“There's a lot of mistakes when people start a restaurant as a couple, I think. They are going to work, work, work, work, work, and they are both going to have to live from it. Luckily, Kikki still had a job. That means Monday morning starting, Friday afternoon finished, just a normal five-day-a-week job and then in the nights she worked in the restaurant. So after three o'clock or four o'clock, she raced to the restaurant, did service and went home. And at one point, it was just too much. The train hits you only so many times. And especially in the beginning, it's fine because you are setting things up. But you want to be motivated. You want to be rested. So Kikki said, “You know what, I don't want to do this anymore.” I said, “Well then, we sell it.” That’s the first thing you think about: sell it. But that's too. You're starting out. You just survived Corona. You're still trying to get over that, but at least you're positive enough to do it. So I would say, “Okay, what would it take for you to continue?” “Well, it would be nice if we could take the weekends off together, but I can also do my own thing, go diving, horseback riding, walk the dog. Just have a weekend, like normal people.
I said, “Well, then we’ll do that.” And we made the agreement that if it didn’t work, we could always open that Saturday again. We just said, “These are our winter opening hours.” That's how we started up. And now we are thinking it’s actually quite nice. And a lot of people asked us, “So you're going to be open on Saturday in the high season.” We said no. Then they say, “Why not? Aren’t you losing money?” I said, “Well, that's your opinion. If I’m losing money, maybe, maybe not. But I always think, who are you to judge if I am losing money? It should not be your problem.” But then it comes to the point — when is it only about money? I can’t speak for all other people. I can't speak for other restaurateurs, but I don't have an investor — or we don't have an investor. We do everything by ourselves, you know? Now we're doing okay, but what level do you want to be at? How much money do you want to make before you are satisfied? How many hours do you want to put in, and how much time do you have to tell yourself, "I'm going to sell because I can't do this anymore.” What is the trigger, then? What is the fun of that? So if you need that money because your investors knocking on the door, that’s a huge burden on your shoulders. But even with that, I think you can make more money with healthy people or people who want to go for it and maybe even less people because you're trimming down your opening hours, your opening days, and still get even a better product because everyone has a life, they have a family, they have maybe kids or grandparents. They don't see a lot, or the parents live a little bit further away so they can travel now.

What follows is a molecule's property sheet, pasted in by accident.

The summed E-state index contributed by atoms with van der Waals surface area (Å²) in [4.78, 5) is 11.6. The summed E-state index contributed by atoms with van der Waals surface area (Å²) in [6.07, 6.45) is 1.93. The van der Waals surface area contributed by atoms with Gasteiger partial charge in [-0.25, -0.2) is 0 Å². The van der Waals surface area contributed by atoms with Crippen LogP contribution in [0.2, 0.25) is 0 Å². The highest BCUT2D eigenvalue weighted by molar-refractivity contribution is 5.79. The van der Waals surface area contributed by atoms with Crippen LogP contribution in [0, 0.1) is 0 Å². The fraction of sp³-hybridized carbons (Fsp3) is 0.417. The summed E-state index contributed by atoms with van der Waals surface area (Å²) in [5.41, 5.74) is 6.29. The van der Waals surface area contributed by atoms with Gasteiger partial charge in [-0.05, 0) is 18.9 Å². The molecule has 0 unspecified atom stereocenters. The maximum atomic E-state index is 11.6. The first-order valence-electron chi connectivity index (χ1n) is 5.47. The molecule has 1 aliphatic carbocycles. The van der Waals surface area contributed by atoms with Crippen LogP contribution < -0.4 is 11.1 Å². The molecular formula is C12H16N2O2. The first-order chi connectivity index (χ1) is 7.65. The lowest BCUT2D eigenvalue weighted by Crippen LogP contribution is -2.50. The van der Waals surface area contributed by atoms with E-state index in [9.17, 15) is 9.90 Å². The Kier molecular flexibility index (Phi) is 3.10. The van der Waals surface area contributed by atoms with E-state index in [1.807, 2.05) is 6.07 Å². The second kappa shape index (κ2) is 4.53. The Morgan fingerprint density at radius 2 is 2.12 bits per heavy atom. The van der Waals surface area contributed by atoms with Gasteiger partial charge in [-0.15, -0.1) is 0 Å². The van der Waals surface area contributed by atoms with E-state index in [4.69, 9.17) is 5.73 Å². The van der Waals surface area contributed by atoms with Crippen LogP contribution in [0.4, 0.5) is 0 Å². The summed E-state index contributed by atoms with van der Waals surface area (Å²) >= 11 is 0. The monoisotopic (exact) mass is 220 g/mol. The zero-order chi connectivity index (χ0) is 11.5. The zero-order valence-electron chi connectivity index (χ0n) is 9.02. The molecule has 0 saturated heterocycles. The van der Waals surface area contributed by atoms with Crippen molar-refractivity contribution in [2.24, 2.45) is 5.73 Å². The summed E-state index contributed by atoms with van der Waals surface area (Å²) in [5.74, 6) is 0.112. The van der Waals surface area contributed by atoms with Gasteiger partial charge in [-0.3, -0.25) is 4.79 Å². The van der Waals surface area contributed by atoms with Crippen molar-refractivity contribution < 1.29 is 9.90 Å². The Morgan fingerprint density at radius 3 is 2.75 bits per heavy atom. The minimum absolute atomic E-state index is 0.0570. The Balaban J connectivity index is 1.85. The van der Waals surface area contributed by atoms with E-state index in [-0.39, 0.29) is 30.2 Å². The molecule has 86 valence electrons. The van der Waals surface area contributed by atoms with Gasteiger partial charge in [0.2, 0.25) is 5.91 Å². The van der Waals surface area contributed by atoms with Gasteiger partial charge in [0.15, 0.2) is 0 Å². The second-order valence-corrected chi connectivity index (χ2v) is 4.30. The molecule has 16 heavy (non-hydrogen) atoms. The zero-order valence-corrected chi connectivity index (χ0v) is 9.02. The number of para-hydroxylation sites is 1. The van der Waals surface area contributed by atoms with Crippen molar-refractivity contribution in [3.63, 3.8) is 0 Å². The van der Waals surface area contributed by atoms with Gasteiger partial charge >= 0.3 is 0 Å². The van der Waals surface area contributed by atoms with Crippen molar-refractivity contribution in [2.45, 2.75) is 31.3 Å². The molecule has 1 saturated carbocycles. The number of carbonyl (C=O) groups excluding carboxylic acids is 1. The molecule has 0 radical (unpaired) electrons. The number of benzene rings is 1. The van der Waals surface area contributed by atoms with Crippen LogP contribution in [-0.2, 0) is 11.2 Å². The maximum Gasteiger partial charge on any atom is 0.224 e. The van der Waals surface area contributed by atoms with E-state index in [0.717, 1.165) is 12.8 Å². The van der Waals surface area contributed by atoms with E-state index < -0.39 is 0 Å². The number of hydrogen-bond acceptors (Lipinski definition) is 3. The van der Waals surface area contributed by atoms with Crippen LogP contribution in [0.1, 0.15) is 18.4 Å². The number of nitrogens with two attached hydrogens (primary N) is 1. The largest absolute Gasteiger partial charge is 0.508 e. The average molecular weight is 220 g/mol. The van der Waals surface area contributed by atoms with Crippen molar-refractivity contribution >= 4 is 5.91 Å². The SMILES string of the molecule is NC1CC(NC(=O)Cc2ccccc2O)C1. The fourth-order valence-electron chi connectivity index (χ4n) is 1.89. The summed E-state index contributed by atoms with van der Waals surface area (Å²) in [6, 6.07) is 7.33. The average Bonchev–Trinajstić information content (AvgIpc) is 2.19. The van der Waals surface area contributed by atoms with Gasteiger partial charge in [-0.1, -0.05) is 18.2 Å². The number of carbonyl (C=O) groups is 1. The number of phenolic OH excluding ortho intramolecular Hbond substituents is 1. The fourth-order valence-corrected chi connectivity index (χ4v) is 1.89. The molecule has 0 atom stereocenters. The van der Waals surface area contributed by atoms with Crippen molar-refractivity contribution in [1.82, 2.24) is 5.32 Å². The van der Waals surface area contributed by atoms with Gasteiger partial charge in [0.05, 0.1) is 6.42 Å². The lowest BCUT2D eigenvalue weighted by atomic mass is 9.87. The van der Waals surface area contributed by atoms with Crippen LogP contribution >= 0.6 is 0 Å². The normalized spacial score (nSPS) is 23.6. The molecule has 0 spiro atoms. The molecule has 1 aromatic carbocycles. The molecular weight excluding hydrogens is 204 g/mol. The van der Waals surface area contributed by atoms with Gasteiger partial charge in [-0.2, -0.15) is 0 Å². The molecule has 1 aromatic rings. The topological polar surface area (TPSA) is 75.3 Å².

So, money? Yeah, of course, every day you lose money, but why do you want to work seven days? You're not off. You can never spend that money. You can never have fun. So I think it’s more important that I have a nice weekend off and then I'm ready for the new week.
And then I looked back into my past and thought, I gave up so many things. There was always an excuse. Now I have to work, and I have to work, I have to work.’ And so other people were having fun at the weekends, and we had to work. So we thought, you know what, now we're going to close at the weekend. That first weekend we were off, we were like, fuck, we’re cheating, you know? We needed to get used to that being off on Saturday-Sunday. It took some time.
Now we just have two days. And that’s perfect. Kikki goes to the gym on Saturdays, and we go for lunch somewhere, or we go to a market or we go to a farmer's market. It's always nine out of 10 times still related to the restaurant business. We taste some wines, we go to a winery, we do this, but it's now more fun because you don’t have to put it all in one day, you know? And it also gives you way more breathing space. You can feel it in your body. You don't have a “stress belly” anymore. You eat properly. For sure, I'm more energetic, mentally and physically, and also creativity-wise. You need to take your rest to be creative.
The guests are really understandable. That's the cool thing. They say, “Yeah, but you're closed on a Saturday?” And then we explain it, and they say, “Yeah, it's really good, man. You have a good balance. You have a good work-life balance. We never thought about it that way." So the reactions of people were actually really positive. They were like, “Okay, now we understand. It makes sense.”
It is not so common anymore that everything happens at the weekends, to go out for dinner, to have a good meal. No, people do it on a Monday, on Tuesday, on a Wednesday, they go for lunch on a Friday, they make it the weekend, and the restaurant is closed. So I think it has to do with keeping your staff healthy mentally.”
That was Dennis Van Tintelen, the chef-owner of La Mar Chica in Spain, making a powerful case for rethinking the priorities of a restaurant.
And that brings us not only to the end of this episode but to this season of The Recipe.
I hope you’ve enjoyed it, and remember, if you haven’t listened to the entire season yet, be sure to go back and check out the previous episodes, as there are some real crackers — from Matt Orlando on the social responsibility that restaurants have, to Douglas McMaster on the problem with waste, to Magnus Nilsson on the MAD Academy’s mission to change the world of hospitality.
As ever, you can find additional information about all the guests featured in this episode over on our website.
I’ve been your host, James Clasper — many thanks for listening.